So I prayed for a cold front. And the cold front came. It’s been raining on and off ever since, and we’ve put the heating on three times. And my bones feel cold. And I will not complain.

Did you ever play those games when you were a kid. The ‘would you rather’ games. Where you’d ask yourself if you’d rather be too hot or too cold for the rest of your life? Someone once asked me if I’d rather go to the toilet out of my mouth or have my mouth look like a dog’s bottom. Really. I still think about it sometimes, and then, thankfully, remember that we don’t ACTUALLY have to make these decisions in life. Anyway, I choose cold. You can always turn the heating on or put on an extra layer of clothes. You can’t remove your skin to cool off. I’m sure that there are arguments for both sides, but I’ve always been a winter girl. I love the silence of it all, the solitude, the darkness and the depth. I love to ski. I love to look out over a white-washed landscape. I love snow days, even though grown-ups don’t get them. And in Southern California, I love standing on an empty, rainy beach, looking out to the stormy sea, while my skin is pink with cold and the water feels warm in comparison. Salt water splashing into my face never tastes so good as those winter days.

And maybe it’s because I moved to Southern California, where it’s summer that feels like death. Where the heat makes everything wither and die, but I dread the summer. Everything grinds to a halt, and the air hovers in that almost mirage-like cloud and the pavement feels like it’s going to crack to pieces like a dried up river bed. These last few days of spring, rain and freezing cold included, I want to savour for as long as possible. To sink into my sweaters and keep that extra blanket on the bed for as long as I can. Because I know what’s coming, and that I’ll hate it, and complain about it. Be warned, dear reader, the next few months of watermelon recipes will be accompanied by a subtle undertone of “whyyyy”, and you might start thinking me a little annoying. I promise I’ll come up with some good recipes to compensate.

In the meantime, here’s a recipe to help hold on to the spring.

Elderflower and Blackberry Galettes

1 portion tart crust

1 cup fresh elder flowers

1 cup heavy cream

3 tb sugar

1 egg

2 egg yolks

1/2 tsp vanilla

1/2 tsp cornstarch



Make the pastry and refrigerate it for at least 2 hours. Meanwhile, make the custard. Put the elderflowers in the cream, and heat to just below boiling. Remove from heat and allow to cool. Reheat, strain out the flowers, and pour the cream back in the pan. Add the sugar and vanilla. Beat the eggs in a separate bowl, then add a cup or so of the hot cream mixture and whisk it all together- then add the eggs back to the cream. Turn the heat on to medium, add the cornstarch, and heat the mixture gently, stirring constantly with a spatula so that it doesn’t stick to the bottom. When it starts to bubble, heat and stir for another minute or so, then remove from the heat. If it’s lumpy you can strain it, but I usually skip that step (More clean up? No thanks.). Allow to cool.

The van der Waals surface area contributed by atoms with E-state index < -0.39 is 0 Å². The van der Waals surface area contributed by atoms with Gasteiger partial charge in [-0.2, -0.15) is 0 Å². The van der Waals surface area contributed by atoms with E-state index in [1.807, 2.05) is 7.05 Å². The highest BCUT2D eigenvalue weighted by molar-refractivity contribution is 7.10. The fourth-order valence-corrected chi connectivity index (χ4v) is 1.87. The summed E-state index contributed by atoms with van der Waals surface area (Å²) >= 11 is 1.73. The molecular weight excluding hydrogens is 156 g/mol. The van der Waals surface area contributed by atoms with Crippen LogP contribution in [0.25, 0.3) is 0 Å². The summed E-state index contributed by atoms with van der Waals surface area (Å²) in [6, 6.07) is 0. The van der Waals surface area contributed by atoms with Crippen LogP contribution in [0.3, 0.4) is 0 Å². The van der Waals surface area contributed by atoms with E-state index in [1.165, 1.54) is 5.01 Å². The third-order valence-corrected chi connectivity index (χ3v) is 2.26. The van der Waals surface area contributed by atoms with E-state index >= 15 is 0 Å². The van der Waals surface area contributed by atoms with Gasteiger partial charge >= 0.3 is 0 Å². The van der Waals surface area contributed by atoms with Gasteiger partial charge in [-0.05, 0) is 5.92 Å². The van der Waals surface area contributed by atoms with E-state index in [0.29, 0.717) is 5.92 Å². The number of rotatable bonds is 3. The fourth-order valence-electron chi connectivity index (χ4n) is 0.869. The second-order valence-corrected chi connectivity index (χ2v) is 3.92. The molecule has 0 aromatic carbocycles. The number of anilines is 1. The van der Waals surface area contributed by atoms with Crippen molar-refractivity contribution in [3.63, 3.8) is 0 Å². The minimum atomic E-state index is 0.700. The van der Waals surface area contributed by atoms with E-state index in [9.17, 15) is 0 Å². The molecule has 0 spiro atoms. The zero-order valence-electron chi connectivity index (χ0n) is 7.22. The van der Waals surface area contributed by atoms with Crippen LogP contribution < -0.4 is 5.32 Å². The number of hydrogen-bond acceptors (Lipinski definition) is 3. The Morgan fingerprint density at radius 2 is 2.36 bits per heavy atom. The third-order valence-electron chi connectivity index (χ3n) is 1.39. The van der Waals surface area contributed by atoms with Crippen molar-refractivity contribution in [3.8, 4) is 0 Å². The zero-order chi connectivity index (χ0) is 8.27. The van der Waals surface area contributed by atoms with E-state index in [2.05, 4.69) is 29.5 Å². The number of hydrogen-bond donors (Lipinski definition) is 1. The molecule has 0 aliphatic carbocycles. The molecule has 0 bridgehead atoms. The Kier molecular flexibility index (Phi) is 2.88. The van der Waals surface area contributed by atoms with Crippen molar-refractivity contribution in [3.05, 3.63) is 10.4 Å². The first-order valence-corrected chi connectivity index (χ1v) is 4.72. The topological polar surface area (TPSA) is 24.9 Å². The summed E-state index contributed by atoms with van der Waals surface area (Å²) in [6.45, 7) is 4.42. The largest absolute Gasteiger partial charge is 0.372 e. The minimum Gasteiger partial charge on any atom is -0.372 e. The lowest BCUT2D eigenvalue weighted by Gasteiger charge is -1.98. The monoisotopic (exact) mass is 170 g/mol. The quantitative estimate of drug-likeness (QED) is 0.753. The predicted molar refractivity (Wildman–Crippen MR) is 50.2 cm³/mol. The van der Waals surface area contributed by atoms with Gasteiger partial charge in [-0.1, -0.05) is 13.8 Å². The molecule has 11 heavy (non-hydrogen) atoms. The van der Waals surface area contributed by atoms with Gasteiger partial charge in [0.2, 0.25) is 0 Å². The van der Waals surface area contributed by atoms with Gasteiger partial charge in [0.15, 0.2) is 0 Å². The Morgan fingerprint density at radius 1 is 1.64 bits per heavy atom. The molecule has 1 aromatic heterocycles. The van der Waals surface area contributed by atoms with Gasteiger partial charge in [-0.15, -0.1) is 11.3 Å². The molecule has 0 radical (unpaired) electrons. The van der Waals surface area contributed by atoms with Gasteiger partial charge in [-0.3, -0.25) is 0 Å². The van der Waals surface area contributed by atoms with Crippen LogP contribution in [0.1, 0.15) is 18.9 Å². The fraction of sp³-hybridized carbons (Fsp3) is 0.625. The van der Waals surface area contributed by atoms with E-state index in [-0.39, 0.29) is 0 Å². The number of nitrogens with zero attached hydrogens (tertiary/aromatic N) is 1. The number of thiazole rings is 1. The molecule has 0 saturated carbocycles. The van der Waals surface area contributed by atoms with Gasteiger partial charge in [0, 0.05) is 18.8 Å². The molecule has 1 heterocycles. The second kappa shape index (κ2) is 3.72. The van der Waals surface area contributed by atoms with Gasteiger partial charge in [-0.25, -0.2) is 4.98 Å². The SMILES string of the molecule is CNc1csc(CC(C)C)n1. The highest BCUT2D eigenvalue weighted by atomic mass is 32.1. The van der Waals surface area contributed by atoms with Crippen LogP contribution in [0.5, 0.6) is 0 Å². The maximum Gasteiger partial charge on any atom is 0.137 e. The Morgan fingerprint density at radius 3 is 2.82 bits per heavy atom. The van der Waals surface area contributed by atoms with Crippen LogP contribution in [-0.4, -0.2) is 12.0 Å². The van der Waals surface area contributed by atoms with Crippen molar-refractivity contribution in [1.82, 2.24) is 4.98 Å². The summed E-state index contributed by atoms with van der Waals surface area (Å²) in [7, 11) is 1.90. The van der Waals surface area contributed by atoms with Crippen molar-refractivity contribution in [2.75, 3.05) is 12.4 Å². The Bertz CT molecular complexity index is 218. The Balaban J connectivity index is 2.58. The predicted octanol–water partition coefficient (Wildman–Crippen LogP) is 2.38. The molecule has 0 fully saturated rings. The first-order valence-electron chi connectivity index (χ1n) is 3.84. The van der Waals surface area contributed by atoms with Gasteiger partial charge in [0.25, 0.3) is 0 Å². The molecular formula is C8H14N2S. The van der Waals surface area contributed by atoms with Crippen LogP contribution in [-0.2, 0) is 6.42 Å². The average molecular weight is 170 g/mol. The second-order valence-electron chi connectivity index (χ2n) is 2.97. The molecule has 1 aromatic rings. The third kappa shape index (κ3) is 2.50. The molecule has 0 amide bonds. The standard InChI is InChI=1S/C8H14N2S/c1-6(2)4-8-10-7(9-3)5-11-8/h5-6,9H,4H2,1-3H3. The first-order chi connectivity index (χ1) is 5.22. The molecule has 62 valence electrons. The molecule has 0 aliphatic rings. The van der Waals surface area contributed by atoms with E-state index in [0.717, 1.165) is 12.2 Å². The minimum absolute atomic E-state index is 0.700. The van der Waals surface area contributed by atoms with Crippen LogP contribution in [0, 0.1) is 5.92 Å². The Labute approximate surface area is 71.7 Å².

Roll out the pastry into a few large circles. Into the centre of each pastry circle, place about two tablespoons of the custard, then a handful of berries on top. Fold up the pastry around the mixture and transfer to a baking sheet. Do this with the remainder of the ingredients, then cook at 350 for about 30 minutes- or until the crust is golden brown and you cannot restrain yourself any longer. Serve with cream.


Salted chocolate cake

It was Simon’s birthday. But when I found out that it was actually on Monday and not next month like Jamie said, I went into panic mode because I couldn’t find what I wanted to get him anywhere.

And it would have been a really cool present. He spends most of his life traveling around. Every summer he usually decides that he’s moving to LA for good, and by December he is sick of LA and moving back to Europe. Every time he moves back to LA, he stays with us until he can find an apartment. And this was when I discovered that he likes girly smelly stuff. Because I walked into the bathroom one day and the air smelled like Origins ‘Jump Start’ shower gel. I mean, it’s not weird. Just because it smells like flowers, it’s not like it’s women’s UNDERWEAR or anything. But he’s such a manly guy that I was confused. I called Alysa who was my boss at Origins when I worked there. “Oh yeah,” she said, “the guys loved that stuff– they’d find something they like and wouldn’t care if it was for chicks, they would buy it every month for years on end. Girls are way more fickle than that.”

I went to Origins to buy some for him. But it turns out they’ve stopped making it. I scoured Ebay to no avail and, while I was sitting in a dejected state, Simon mentioned the best chocolate cake he’d ever had, in New York. A salty chocolate cake, he said. One that he’s thought about for years since first having it. The best cake in the entire world.

And then I thought that maybe a salty chocolate cake would be cheaper and easier to find than a discontinued product. Plus, if I made it good enough then I could replace the ‘best cake in the world’ (*snort*) with MY cake and then I’d be the best cake-maker in the world and then maybe I could sleep at night in complete contentment.

The recipe is barely adapted from Saveur (maybe they are the best cake-makers in the world instead). It’s a chocolate cake that only has 2 tb of flour, so it’s dense, like a baked chocolate mousse. I made a salted caramel custard to pour over the top, but I’m sure cream would be almost as fine if you’re feeling lazy.

Please excuse my atrocious photos- I couldn’t think of a single way to make brown cake and brown sauce look good late at night after a beer and a half. I regret it now. But you can pretend that it’s gorgeous, for me, please.